The PC does not become omniscient of the trap upon detecting it.

The PHB itself is very, very vague on what information is received when a PC detects a trap. However, the DMG does have a nice little section about traps, their detection, and disarming them:

If the adventurers detect a trap before triggering it, they might be able to disarm it, either permanently or long enough to move past it. You might call for an Intelligence (Investigation) check for a character to deduce what needs to be done, followed by a Dexterity check using thieves' tools to perform the necessary sabotage...

...In most cases, a trap's description is clear enough that you can adjudicate whether a character's actions locate or foil the trap. As with many situations, you shouldn't allow die rolling to override clever play and good planning...

...Foiling traps can be a little more complicated. Consider a trapped treasure chest. If the chest is opened without first pulling on the two handles set in its sides, a mechanism inside fires a hail of poison needles toward anyone in front of it. After inspecting the chest and making a few checks, the characters are still unsure if it's trapped. Rather than simply open the chest, they prop a shield in front of it and push the chest open at a distance with an iron rod. In this case, the trap still triggers, but the hail of needles fires harmlessly into the shield. - Dungeon Master's Guide p. 121

Essentially though whether trap disarming is simply a dex check, a series of checks, and/or involves serious RP is up to you as a DM. I would encourage the open-ended approach the book suggests as it adds complexity and makes trap checking and disarming a more engaging process. Sitdown with the party OOC and discuss what the table as a whole thinks should happen for trap checks and move forward based on that consensus.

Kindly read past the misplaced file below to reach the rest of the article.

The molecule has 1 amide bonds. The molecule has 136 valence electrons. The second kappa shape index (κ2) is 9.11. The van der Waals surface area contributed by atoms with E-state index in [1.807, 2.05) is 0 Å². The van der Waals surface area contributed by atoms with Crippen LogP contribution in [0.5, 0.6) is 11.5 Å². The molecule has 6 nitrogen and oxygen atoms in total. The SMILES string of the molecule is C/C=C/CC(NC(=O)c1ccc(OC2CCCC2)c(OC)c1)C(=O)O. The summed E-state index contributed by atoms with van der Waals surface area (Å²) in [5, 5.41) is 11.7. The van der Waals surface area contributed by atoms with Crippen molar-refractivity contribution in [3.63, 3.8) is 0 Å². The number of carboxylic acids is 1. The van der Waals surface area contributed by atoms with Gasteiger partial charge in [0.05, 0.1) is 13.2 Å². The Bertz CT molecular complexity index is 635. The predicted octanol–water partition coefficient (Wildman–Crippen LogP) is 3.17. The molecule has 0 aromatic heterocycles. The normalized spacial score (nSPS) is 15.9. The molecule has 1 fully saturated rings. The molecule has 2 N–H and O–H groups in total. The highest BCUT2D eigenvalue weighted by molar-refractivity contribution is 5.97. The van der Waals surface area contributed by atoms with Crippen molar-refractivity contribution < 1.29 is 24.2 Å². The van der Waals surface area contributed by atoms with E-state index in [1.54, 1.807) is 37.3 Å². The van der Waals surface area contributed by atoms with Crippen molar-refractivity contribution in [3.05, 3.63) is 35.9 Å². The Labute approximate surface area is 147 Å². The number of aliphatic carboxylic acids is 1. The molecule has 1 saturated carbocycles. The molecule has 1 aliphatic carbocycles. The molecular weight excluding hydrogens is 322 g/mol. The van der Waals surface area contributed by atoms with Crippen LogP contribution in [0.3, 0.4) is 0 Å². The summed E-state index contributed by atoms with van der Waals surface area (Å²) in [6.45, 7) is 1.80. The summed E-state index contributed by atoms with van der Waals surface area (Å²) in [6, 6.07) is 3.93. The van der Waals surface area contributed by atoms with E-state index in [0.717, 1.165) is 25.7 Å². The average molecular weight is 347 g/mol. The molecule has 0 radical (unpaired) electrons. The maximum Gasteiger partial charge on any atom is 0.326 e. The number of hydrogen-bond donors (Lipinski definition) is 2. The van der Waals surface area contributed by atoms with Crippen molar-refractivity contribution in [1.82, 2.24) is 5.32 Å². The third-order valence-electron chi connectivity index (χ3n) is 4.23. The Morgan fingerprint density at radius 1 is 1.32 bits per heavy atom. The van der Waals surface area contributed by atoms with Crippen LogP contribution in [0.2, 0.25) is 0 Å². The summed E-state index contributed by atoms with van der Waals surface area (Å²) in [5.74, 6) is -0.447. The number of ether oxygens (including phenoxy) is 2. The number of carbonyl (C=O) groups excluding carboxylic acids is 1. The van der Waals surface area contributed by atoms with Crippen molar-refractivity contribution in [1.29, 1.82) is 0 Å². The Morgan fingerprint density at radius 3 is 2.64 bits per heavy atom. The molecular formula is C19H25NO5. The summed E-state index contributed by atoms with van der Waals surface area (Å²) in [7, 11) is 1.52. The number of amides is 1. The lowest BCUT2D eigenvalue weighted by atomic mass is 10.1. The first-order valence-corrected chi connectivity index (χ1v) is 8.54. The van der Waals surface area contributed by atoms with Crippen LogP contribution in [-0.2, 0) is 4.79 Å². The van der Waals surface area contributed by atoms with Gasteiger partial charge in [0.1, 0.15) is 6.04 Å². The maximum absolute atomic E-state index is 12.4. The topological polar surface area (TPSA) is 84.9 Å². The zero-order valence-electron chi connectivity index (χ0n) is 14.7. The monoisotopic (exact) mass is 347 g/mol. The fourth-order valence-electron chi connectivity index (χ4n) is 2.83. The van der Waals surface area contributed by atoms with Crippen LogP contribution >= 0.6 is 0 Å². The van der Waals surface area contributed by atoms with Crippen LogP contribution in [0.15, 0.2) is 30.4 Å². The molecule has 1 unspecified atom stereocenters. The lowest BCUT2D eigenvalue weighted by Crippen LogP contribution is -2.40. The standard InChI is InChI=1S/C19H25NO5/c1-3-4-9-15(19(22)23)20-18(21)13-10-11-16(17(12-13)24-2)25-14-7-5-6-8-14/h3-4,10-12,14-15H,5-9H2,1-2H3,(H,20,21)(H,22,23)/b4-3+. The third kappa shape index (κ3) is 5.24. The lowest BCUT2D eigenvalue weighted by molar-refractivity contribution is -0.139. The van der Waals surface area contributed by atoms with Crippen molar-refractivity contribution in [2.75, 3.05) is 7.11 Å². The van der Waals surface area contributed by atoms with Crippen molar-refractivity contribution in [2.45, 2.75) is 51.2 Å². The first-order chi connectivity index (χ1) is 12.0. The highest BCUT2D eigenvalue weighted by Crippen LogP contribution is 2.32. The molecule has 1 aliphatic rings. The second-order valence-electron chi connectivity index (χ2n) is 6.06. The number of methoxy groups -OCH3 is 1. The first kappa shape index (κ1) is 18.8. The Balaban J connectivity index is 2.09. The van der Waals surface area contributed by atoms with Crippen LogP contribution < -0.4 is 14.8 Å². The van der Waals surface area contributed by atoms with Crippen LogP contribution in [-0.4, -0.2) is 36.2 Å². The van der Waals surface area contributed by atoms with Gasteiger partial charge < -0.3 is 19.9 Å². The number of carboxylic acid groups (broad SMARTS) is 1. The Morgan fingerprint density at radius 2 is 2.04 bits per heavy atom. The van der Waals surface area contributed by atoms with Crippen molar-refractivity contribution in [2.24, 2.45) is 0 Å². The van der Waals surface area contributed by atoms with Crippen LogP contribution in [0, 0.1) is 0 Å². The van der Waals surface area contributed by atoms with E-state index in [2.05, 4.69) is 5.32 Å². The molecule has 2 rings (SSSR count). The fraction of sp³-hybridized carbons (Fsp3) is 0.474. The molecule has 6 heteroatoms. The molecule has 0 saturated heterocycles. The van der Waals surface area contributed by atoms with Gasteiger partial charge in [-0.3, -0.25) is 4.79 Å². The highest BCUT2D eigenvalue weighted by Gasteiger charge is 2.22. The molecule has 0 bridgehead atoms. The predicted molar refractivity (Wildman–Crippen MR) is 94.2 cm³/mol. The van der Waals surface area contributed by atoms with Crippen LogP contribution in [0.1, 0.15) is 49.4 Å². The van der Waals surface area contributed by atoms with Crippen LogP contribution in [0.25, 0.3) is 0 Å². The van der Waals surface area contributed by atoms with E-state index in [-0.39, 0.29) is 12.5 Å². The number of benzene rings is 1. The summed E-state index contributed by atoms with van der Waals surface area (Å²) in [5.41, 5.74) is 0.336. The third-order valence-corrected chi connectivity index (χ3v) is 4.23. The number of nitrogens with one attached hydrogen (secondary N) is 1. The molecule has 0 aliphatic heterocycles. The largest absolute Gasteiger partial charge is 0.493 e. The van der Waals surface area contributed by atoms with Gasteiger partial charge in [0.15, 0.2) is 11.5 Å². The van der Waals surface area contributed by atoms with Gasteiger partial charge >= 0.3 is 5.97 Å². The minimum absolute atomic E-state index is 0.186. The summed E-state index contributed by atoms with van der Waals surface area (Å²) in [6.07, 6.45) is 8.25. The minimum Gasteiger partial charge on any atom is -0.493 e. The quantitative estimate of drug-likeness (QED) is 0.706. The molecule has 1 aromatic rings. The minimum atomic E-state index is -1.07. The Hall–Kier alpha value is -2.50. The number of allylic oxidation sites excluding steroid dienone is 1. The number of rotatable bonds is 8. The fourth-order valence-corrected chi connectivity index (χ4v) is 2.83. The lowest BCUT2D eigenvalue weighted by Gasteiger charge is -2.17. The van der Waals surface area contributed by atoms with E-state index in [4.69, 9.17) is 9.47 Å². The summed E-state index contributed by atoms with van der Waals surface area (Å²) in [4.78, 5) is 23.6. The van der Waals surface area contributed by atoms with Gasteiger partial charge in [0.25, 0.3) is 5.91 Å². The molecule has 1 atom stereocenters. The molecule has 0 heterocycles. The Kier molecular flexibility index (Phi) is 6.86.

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    \$\begingroup\$ One way to apply this answer to the dire wolf ambush scenario in the question, when the party enters the area, have them roll initiative. Quist would not be surprised, but the rest likely would be. You can use the initiative order to see if Quist had time to warn everyone and prevent a surprise round. If he goes before hidden wolves, he can negate their surprise action. Of course, if he doesn't share info, run the surprise round as normal. \$\endgroup\$
    – Evermeet
    Apr 24, 2017 at 13:16
  • \$\begingroup\$ @Evermeet If you don't notice a threat, you're surprised. Being told about a threat is not the same as noticing it, so if the other PCs have not noticed the threat through their passive Perception, they would need to take a Search action to spot it. But they can't take a Search action on their first turn because they're surprised. However, I might be generous and let them use their reaction to make an active check after their first turn, but they would no longer be surprised by this stage so it's a moot point. \$\endgroup\$ Jul 18, 2019 at 20:19